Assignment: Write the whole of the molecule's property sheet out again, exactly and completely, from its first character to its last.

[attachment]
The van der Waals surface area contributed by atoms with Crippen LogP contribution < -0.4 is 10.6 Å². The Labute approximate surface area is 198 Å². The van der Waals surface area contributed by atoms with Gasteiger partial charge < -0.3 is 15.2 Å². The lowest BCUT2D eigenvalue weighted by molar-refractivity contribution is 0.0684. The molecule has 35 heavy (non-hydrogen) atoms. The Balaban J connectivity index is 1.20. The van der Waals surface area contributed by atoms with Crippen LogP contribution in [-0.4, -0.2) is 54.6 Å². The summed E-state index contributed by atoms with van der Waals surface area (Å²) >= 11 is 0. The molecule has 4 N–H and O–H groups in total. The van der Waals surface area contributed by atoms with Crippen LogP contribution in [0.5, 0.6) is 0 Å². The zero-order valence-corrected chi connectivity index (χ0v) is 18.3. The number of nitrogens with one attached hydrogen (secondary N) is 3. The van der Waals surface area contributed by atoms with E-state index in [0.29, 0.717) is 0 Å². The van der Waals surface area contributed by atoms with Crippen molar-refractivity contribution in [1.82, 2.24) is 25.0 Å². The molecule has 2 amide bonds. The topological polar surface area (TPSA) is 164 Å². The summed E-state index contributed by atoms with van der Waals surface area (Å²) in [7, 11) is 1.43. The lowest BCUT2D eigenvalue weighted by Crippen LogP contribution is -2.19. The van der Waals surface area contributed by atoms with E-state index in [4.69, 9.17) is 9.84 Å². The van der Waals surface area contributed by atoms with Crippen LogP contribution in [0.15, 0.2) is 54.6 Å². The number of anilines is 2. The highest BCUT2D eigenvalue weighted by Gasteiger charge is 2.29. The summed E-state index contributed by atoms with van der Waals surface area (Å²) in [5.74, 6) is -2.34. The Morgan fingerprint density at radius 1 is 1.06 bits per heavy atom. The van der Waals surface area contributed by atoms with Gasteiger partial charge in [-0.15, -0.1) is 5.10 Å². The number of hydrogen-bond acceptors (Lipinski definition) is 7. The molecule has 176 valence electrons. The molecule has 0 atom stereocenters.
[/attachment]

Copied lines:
The van der Waals surface area contributed by atoms with Crippen LogP contribution < -0.4 is 10.6 Å². The Labute approximate surface area is 198 Å². The van der Waals surface area contributed by atoms with Gasteiger partial charge < -0.3 is 15.2 Å². The lowest BCUT2D eigenvalue weighted by molar-refractivity contribution is 0.0684. The molecule has 35 heavy (non-hydrogen) atoms. The Balaban J connectivity index is 1.20. The van der Waals surface area contributed by atoms with Crippen LogP contribution in [-0.4, -0.2) is 54.6 Å². The summed E-state index contributed by atoms with van der Waals surface area (Å²) >= 11 is 0. The molecule has 4 N–H and O–H groups in total. The van der Waals surface area contributed by atoms with Crippen LogP contribution in [0.5, 0.6) is 0 Å². The zero-order valence-corrected chi connectivity index (χ0v) is 18.3. The number of nitrogens with one attached hydrogen (secondary N) is 3. The van der Waals surface area contributed by atoms with E-state index in [0.29, 0.717) is 0 Å². The van der Waals surface area contributed by atoms with Crippen molar-refractivity contribution in [1.82, 2.24) is 25.0 Å². The molecule has 2 amide bonds. The topological polar surface area (TPSA) is 164 Å². The summed E-state index contributed by atoms with van der Waals surface area (Å²) in [7, 11) is 1.43. The lowest BCUT2D eigenvalue weighted by Crippen LogP contribution is -2.19. The van der Waals surface area contributed by atoms with E-state index in [4.69, 9.17) is 9.84 Å². The van der Waals surface area contributed by atoms with Crippen LogP contribution in [0.15, 0.2) is 54.6 Å². The number of anilines is 2. The highest BCUT2D eigenvalue weighted by Gasteiger charge is 2.29. The summed E-state index contributed by atoms with van der Waals surface area (Å²) in [5.74, 6) is -2.34. The Morgan fingerprint density at radius 1 is 1.06 bits per heavy atom. The van der Waals surface area contributed by atoms with Gasteiger partial charge in [-0.15, -0.1) is 5.10 Å². The number of hydrogen-bond acceptors (Lipinski definition) is 7. The molecule has 176 valence electrons. The molecule has 0 atom stereocenters.